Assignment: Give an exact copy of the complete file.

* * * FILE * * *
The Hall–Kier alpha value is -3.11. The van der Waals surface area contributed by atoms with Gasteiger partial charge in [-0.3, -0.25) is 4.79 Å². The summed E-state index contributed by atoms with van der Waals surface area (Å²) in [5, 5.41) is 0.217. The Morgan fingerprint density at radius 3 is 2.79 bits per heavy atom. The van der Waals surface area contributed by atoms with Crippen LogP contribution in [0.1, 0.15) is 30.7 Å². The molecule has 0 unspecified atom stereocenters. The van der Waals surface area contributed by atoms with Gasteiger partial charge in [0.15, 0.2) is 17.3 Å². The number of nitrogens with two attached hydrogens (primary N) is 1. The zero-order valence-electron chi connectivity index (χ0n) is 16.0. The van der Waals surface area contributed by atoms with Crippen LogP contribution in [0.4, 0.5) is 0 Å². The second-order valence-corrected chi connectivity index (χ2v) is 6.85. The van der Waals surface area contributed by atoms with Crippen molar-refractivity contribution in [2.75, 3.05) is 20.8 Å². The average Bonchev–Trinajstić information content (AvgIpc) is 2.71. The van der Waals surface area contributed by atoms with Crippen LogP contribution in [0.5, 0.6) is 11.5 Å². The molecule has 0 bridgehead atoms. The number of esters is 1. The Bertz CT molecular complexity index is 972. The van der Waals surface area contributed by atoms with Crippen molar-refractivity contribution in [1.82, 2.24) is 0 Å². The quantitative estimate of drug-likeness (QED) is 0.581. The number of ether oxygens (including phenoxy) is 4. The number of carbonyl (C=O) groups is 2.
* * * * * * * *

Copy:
The Hall–Kier alpha value is -3.11. The van der Waals surface area contributed by atoms with Gasteiger partial charge in [-0.3, -0.25) is 4.79 Å². The summed E-state index contributed by atoms with van der Waals surface area (Å²) in [5, 5.41) is 0.217. The Morgan fingerprint density at radius 3 is 2.79 bits per heavy atom. The van der Waals surface area contributed by atoms with Crippen LogP contribution in [0.1, 0.15) is 30.7 Å². The molecule has 0 unspecified atom stereocenters. The van der Waals surface area contributed by atoms with Gasteiger partial charge in [0.15, 0.2) is 17.3 Å². The number of nitrogens with two attached hydrogens (primary N) is 1. The zero-order valence-electron chi connectivity index (χ0n) is 16.0. The van der Waals surface area contributed by atoms with Crippen LogP contribution in [0.4, 0.5) is 0 Å². The second-order valence-corrected chi connectivity index (χ2v) is 6.85. The van der Waals surface area contributed by atoms with Crippen molar-refractivity contribution in [2.75, 3.05) is 20.8 Å². The average Bonchev–Trinajstić information content (AvgIpc) is 2.71. The van der Waals surface area contributed by atoms with Crippen LogP contribution in [0.5, 0.6) is 11.5 Å². The molecule has 0 bridgehead atoms. The number of esters is 1. The Bertz CT molecular complexity index is 972. The van der Waals surface area contributed by atoms with Crippen molar-refractivity contribution in [1.82, 2.24) is 0 Å². The quantitative estimate of drug-likeness (QED) is 0.581. The number of ether oxygens (including phenoxy) is 4. The number of carbonyl (C=O) groups is 2.